is a play that harps on the theme of lack of resilience on the
part of the masses to remain pluralistic. Plurality was a subject
that the modernist playwrights of the last century glorified,
they did not have the chance to witness the degeneration of
democracies around the world into media manipulated conformist
societies. But, the question that the play raises is of relevance
to this day because of this very reason.
protagonist Baringer, who witnesses his intellectually inclined
friend, his paramour, his boss and colleagues turn into rhinos,
finds it very hard to keep up his resistance against becoming
a rhino himself. Barinjer is shattered emotionally, if not physically,
while trying to find the rationale of being alone in his effort.
He almost finds himself out of his wit and common sense, yet
he sticks to his decision to remain a human unlike the whole
population of his hometown.
is played by Monirul Islam Rubel. In most acts he played it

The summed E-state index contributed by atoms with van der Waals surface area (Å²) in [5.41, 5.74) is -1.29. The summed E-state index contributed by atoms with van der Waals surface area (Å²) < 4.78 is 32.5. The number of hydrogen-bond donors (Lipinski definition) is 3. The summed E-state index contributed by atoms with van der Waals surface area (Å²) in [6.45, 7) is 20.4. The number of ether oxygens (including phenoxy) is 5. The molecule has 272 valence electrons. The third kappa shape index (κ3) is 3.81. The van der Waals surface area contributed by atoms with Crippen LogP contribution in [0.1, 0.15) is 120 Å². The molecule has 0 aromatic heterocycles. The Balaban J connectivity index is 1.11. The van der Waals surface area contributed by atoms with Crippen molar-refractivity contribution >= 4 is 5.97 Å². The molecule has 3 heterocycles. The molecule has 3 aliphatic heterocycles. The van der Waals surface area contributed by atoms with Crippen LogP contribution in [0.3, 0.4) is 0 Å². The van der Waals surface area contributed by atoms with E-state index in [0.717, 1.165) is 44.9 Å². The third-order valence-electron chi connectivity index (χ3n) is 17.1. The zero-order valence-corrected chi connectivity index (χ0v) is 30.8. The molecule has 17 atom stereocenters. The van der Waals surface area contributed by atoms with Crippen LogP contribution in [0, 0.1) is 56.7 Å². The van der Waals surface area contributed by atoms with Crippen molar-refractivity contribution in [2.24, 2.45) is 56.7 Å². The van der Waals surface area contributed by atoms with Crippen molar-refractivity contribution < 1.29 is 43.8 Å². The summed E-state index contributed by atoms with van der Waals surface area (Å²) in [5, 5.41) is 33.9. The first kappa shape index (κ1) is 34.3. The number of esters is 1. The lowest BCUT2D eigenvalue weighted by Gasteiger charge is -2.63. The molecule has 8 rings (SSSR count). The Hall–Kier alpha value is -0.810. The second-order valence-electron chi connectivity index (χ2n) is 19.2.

in a much more resigned fashion than Md. Abid Hossain, who played
the role of his friend Jean. Daisy, the girlfriend of Baringer
played by Mehely Rose, seemed natural in her countenance. One
who stole the show was the intellectual played by Hira Chowdhury.
Enamul Haq too had astutely played the old man, the admirer
of the intellectual. These two new recruits of Prachynat seemed
to have given the drama a breath of fresh air, although it was
only in the first act that these two appeared.
Ionesco, and by Prachyanat are based on the same premise; the
only difference is in expression. Physical action and manipulation
of lights superseded the comically textured grim reality of
strange metamorphosis. The respite was provided by the music.
Composed by the young, yet the most seasoned, Rahul Anand, the
staccato beats layered with long growls of instruments made
out of bamboos struck an affinity with strangeness of the goings
on in the stage.